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JTR's Mechanics and Methodology Regardless of who he was, just how did JTR manage to commit such a flawless series of murders that still baffle criminologists in the 21st Century?

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Old March 24th, 2012, 06:28 PM   #1
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Default How did Jack the Ripper kill?

http://wiki.answers.com/Q/How_did_Jack_the_Ripper_kill
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Old May 25th, 2017, 11:22 PM   #2
Anna Morris
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I disagree with some of the conclusions in this piece, that Jack clapped his hand over the victims' mouths and cut their throats. I disagree because I believe the blood evidence indicates the women were on or near the ground when their throats were cut. If I do a little re-reading I think I could elaborate but that's not why I chose to tack onto this thread.

Considering methodology, what about Jack's knife? Reporters and folks who would be witnesses made a great deal about supposed JtR carrying a small bag made of American cloth, etc., etc., etc. Mrs. Kennedy said her suspect said he had something the ladies don't like in his bag which he set on the ground in her presence. (If one believes her; I know some think she didn't exist.)

Personally I believe he choked or rather half choked his victims until they sank to the ground and that is when he commenced the throat cutting. If so, how did he carry his knife? Surely not tied up in a parcel or bag?

With this scenario, assume the choking part required two hands. I have read it takes about four minutes to fatally strangle a person and evidence doesn't seem to support the idea that the women were strangled to death.

So if the victim was choked into submission but not dead, Jack had to be fast, careful and accurate to make sure she didn't cry out, fight back, etc. while he fumbled around for his knife. Surely he didn't have his knife in his hands while he was doing the choking--if that's what he actually did. There are lots of ways to carry knives. I always pictured Jack keeping his knife in a jacket pocket but I never thought too deeply about it.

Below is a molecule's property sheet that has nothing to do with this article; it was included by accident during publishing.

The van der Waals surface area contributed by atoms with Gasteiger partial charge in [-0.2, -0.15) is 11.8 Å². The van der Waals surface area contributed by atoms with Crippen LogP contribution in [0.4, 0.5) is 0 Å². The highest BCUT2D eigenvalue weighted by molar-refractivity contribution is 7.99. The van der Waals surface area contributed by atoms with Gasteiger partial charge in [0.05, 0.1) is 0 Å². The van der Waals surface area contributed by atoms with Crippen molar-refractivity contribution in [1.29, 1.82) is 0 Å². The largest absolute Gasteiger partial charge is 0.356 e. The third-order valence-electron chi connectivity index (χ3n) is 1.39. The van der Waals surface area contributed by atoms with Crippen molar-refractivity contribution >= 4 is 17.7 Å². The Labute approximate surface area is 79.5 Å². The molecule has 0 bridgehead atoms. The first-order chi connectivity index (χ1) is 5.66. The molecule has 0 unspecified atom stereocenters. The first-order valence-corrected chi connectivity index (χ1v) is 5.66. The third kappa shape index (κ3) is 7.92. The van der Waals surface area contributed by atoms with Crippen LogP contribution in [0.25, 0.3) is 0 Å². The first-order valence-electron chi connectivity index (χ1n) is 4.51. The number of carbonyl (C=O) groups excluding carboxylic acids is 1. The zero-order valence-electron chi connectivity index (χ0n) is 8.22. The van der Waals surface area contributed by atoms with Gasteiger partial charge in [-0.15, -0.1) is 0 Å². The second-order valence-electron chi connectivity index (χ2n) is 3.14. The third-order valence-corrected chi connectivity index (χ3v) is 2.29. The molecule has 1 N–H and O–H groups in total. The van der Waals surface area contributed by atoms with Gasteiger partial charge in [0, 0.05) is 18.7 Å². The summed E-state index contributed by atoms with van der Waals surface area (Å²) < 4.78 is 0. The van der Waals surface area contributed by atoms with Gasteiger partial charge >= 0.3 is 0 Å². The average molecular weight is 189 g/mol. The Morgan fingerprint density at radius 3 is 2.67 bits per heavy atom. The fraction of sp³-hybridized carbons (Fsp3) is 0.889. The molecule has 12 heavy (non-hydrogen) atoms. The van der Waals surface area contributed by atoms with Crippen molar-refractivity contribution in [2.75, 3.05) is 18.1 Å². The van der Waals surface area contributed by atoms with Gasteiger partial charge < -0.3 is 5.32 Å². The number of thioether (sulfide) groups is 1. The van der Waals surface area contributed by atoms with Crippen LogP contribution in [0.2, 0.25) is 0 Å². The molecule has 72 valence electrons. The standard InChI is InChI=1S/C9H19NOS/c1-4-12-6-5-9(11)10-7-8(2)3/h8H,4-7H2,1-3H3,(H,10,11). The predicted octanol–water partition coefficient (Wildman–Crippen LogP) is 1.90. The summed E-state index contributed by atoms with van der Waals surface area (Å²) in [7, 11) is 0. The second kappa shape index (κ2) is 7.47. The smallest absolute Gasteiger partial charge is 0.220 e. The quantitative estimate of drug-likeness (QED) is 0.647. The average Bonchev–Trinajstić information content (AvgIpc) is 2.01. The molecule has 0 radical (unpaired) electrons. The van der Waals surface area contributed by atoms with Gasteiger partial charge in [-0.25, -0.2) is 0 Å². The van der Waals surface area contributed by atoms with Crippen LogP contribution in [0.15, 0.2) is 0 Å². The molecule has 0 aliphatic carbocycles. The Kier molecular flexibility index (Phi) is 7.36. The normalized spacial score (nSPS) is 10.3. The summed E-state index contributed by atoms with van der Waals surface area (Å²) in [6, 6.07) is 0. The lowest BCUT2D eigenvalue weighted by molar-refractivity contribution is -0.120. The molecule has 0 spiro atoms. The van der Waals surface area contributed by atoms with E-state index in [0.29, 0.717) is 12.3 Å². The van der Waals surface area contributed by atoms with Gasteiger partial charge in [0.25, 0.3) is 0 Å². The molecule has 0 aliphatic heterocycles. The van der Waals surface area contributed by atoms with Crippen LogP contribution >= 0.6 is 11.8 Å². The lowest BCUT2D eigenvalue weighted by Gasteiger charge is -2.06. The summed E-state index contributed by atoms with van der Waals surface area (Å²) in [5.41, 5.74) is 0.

I don't presume to have an answer. Someone with more knowledge about things like military training of the day might have some interesting ideas. Were there special sheathes or similar that made knives especially handy in combat? Was there army training about subduing an enemy then cutting his throat? (I have read similar techniques were taught in the French Algerian Forces, later French Foreign Legion.)

Can we learn more about Jack by thinking of the best ways for him to keep his "nise sharp knif" handy? I'm sure he didn't stop to pull it out of a Gladstone bag or open a surgical kit for a dissecting knife. I know there were a number of stabbings and cuttings at the time, and it seems a lot of people carried knives but Jack had his hands full just prior to going for his knife, I think.
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Old May 26th, 2017, 02:16 AM   #3
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Hi Anna,
I agree that the attacks were mounted from behind the victims. Having spent the best part of a decade in The Brit Army I do have some knowledge of techniques employed to 'silenced' unsuspecting sentries!

I can't speak for the training methods of the 1880's, but I suspect that the basics the we applied in the 1960's bore some similarities.. Traditionally, the only 'cutlery' issued to foot soldiers were bayonets, which are primary stabbing implements rather that slashing weapons and while sharpened were quite unsuitable for Jack's purposes.